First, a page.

The Evolution of Snowmaking at Blue Mountain
We’re in the Control Room with Mr. Flakey.
Flakey isn’t doing a lot at the moment but soon he’ll be in the thick of his 24/7 shift. As Blue Mountain Resort’s custom-designed snowmaking automation software, he has a big job. The biggest in Canada, actually.
This year, major upgrades – including a new pump and 50 new snow guns able to make snow at higher temperatures – will boost Blue’s already titanic snowmaking capabilities. On the heels of last year’s warm winter, the new hardware is Blue’s assurance that they can roll with the conditions, no matter how marginal.
Snowmaking Supervisor Patrick Rosewell showed us around the main pumphouse – the heart, brain and nervous system of Blue’s operation. In addition to pumps, this building contains an array of complex machinery and the Control Room, where Mr. Flakey’s computer monitors show maps of the mountain with symbols for snow guns, pumps, hydrants, and underground water pipe.
The cold days (and nights) of the bundled-up guy on a snowmobile manually controlling snow guns aren’t over – Blue’s human snowmakers still use their sleds a lot. But Mr. Flakey is now in constant communication with the guns, pumps and water lines. Like many systems in operation for 30-plus years, Blue’s snowmaking operation is a hybrid; some of the non-automated guns date back to the early ‘80s and parts of the infrastructure are probably older still.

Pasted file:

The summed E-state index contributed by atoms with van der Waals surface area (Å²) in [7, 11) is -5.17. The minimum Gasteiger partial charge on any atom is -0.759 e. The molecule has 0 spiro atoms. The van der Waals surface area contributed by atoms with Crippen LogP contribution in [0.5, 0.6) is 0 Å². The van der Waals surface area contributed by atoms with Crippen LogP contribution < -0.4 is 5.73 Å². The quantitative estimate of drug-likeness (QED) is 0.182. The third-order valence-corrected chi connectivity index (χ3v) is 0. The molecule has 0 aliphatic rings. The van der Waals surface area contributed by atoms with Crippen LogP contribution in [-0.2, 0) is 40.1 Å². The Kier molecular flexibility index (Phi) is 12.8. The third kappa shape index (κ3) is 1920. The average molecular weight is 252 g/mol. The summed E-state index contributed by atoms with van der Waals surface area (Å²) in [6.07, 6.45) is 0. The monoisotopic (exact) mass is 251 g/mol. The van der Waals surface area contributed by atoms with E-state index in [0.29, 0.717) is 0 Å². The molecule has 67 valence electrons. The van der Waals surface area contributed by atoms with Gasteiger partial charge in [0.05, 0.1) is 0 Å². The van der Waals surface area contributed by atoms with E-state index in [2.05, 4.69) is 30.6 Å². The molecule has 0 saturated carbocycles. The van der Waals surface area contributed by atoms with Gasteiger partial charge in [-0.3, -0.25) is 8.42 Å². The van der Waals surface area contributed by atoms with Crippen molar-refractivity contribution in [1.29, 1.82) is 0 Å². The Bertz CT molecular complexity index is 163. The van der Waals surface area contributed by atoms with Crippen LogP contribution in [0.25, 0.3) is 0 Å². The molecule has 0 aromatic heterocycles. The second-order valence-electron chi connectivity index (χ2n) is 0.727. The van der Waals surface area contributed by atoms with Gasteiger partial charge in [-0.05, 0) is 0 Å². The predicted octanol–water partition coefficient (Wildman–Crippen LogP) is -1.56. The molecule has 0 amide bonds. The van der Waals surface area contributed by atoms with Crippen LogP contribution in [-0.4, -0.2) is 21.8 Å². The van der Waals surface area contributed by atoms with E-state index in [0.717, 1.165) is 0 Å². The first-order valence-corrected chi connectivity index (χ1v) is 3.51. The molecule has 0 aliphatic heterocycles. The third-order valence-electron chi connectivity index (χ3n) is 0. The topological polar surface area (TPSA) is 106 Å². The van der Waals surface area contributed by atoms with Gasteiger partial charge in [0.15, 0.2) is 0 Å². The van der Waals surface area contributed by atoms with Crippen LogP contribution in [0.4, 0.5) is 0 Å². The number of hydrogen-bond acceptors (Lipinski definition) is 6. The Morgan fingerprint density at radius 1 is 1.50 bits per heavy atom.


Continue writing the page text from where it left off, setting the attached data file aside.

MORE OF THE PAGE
Venturing into the innards of the pumphouse brings to mind the set of the first Alien movie; the rows of hulking compressors, pumps, motors, and wall-to-wall control panels look the part of a sci-fi spaceship engine room. Up to a point, though, there’s nothing overly complicated about the process: the ingredient number one – water from Georgian Bay – is pumped up to a cistern inside the pumphouse. When required, water is diverted to or drawn from two large reservoirs in the Monterra golf course.
To form snow, water must atomize when it hits the air. In some guns the water is pre-mixed with air (known as an internal-mix) while many older models are external-mix, and more reliant on colder ambient air to make snow. This season, Blue has ten new internal-mix guns.
Key sections of the mountain will benefit from the launch of what Rosewell and his colleagues call “high-volume pods” – new tower guns massed 30 strong in the Badlands Terrain Park, and in other locations to be rolled out over the next three years.
Bad weather is something Blue’s snowmakers are more than prepared for. Rosewell: “You have to make snow every minute you can, so you’re watching the weather and always prepping for that day of cold.” Biotechnology, in the form of a product called Snomax, provides a boost during milder weather. With a look and feel similar to frozen popcorn, Snomax is derived from the protein produced by a benign bacteria with a central role in the plant world, forming ice crystals on plant surfaces. In effect, it raises the freezing temperature of water by several degrees.
Plenty of the latest advances in science and technology are at play to lay down perfect lines of groomed corduroy. But the snowmakers haven’t forgotten their past. In a corner of the main pump room, Rosewell points out the now-disconnected control board they used to call “Lite-Brite” because of its resemblance to the lightbox-toy prevalent in the 1970s and ‘80s. “When you clicked a gun on,” Rosewell explains, “the board would light up green or red.” Its exposed back is a tangle of multicoloured wires and motherboards. “It’s just one of those things you want to keep.”
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Video courtesy Blue Mountain Resort.